Sen. Charlie Scott Says Shotgun Is Good Way To Deal With Annoying Drones

Sens. Charlie Scott and Lynn Hutchings on Wednesday said there should be a provision in the drone bill that would allow a landowner to shoot down drones that are trespassing over private property.

Mark Heinz

January 19, 20233 min read

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Landowners who feel violated by drones should be allowed to shoot them down, says at least one Wyoming state lawmaker. 

“I thought maybe a shotgun would be an appropriate legal weapon to take a drone with,” said state Sen. Charles Scott, R-Casper.

He made his that remark during a senate floor discussion Wednesday afternoon regarding Senate File 34, which deals with drone trespass.

The bill, which passed its first reading in the Wyoming Senate, should include a provision allowing landowners to “take” trespassing drones, Scott said. 

In rural areas where it would be safe to do so, that should include shooting them down, he said.

Sen. Lynn Hutchings, R-Cheyenne, agreed that would be “practical.”

“What can we do? They (drones) can fly away, where can you go with that?” she said, adding there should be a provision “so that the landowner can net it, shoot it down, whatever.”

No action was taken on that suggestion. 

But there should be time to work provisions into the bill moving forward, said Sen. Bill Landen, R-Casper. He chairs the Senate Judiciary Committee, which forwarded the bill to the Senate earlier Wednesday.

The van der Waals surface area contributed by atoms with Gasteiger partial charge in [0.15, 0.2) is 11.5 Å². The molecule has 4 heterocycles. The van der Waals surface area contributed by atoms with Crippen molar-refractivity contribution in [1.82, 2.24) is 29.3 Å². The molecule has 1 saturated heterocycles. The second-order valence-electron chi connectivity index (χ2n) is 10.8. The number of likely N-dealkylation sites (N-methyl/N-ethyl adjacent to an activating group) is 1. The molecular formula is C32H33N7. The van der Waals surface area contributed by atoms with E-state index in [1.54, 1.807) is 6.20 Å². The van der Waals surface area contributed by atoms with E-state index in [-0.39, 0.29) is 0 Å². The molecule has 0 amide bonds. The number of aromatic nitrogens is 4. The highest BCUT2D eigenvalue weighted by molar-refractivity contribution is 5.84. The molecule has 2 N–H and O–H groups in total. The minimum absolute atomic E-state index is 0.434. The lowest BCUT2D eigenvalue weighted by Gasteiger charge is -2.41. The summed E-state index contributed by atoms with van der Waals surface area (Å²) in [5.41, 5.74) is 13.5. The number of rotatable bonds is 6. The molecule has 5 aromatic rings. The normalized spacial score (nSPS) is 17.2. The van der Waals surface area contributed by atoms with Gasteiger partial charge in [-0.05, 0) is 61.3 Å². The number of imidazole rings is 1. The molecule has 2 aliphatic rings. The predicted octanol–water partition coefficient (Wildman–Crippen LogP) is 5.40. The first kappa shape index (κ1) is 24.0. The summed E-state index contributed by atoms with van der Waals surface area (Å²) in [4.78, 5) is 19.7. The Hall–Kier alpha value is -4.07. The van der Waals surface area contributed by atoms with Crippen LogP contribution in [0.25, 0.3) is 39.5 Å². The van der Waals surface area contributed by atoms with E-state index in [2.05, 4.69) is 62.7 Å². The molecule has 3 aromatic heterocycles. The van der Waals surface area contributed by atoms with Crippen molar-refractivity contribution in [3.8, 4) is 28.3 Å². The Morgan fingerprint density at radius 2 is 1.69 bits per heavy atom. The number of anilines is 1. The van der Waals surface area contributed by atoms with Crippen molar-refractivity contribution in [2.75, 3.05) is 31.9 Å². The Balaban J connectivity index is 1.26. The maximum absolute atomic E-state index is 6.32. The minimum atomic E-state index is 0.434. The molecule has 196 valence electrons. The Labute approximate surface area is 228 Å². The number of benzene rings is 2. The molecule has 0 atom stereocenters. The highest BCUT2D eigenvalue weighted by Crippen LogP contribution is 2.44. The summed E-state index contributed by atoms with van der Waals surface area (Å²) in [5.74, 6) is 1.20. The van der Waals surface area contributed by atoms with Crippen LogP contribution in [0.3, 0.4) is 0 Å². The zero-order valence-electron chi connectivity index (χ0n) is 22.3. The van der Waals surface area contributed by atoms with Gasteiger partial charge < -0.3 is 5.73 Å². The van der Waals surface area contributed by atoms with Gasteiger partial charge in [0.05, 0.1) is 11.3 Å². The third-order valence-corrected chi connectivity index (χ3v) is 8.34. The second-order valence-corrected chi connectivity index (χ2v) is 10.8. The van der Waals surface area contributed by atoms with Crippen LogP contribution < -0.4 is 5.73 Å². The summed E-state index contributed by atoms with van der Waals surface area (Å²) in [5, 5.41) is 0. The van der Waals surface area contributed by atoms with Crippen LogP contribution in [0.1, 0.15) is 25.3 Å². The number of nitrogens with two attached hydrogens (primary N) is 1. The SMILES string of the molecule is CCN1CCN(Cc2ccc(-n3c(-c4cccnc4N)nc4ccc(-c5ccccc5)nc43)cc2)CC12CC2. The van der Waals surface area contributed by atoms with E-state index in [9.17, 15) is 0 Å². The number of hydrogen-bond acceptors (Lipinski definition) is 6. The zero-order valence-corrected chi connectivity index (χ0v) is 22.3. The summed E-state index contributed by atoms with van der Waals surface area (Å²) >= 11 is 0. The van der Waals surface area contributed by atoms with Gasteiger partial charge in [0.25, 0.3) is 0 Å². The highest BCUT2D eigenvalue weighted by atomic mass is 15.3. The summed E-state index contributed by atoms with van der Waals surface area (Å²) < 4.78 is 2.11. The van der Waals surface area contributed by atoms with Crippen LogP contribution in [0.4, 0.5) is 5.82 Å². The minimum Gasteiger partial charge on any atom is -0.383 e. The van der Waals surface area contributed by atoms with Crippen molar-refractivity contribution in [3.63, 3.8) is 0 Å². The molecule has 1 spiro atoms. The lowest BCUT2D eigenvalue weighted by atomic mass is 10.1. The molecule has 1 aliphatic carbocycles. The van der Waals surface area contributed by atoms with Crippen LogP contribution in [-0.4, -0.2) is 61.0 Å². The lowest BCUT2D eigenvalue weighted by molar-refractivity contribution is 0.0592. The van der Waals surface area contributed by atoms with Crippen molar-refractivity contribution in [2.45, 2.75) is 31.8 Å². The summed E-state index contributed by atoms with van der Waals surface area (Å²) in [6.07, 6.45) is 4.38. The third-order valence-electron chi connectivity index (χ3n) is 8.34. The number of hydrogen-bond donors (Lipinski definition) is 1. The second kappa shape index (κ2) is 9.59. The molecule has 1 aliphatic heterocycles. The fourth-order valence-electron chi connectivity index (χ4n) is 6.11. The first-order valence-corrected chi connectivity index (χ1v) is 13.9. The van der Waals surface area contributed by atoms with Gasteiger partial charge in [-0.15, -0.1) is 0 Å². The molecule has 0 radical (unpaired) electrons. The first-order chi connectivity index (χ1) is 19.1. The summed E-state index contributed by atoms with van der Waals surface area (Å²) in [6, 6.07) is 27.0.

Other provisions could include exceptions for people operating drones for commercial or public safety purposes, such as inspecting power lines, he said. 

Cowboy State Daily Illustration by Greg Johnson

Language Too Vague? 

There was some concern that SF 34 as written is too broad and vague. 

In another state, similar regulations say drones can’t be used for unauthorized surveillance or to interfere with a person’s reasonable expectations of privacy, said Sen. Anthony Bouchard, R-Cheyenne. 

However, those terms could themselves be too broad, and it wouldn’t be wise to include them in Wyoming’s drone trespass law, said Sen. Tara Nethercott, R-Cheyenne. 

“I could run a truck through any of these terms as a lawyer, and lawyers will,” she said. 

The core language of the bill as written should allow for prosecution of egregious violations, while leaving enough room for professional drone use or people making the mistake of unintentionally flying drone over private property, Nethercott said. 

Room For Innocent Mistakes

Sen. Larry Hicks, R-Baggs, said it’s important for the bill to allow enough leeway for innocent mistakes, such as youngsters who are just learning to fly drones. 

Sen. Chris Rothfuss, D-Laramie, also said he’d like to see some of the wording of the bill clarified. 

As it reads now, SF 34 makes it sound as if trespassing “is OK, as long as you’re sneaky enough to not get caught.” 

Wyoming’s criminal trespass law hinges on the principle of somebody deliberately going into or staying on property that’s been posted, or after they’ve been asked to leave, Nethercott said. The same basic principle could be applied to drone trespass. 

Sen. John Kolb, R-Rock Springs, said a drone trespass bill is needed, because some people are using drones for nefarious purposes, such as “casing” properties for burglaries. 

He agreed that the existing parameters that Nethercott described should work, including in urban settings. 

“I don’t mind if they slip over (a back yard) by accident. But if they hover, that goes beyond the pale,” Kolb said. 

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Mark Heinz

Outdoors Reporter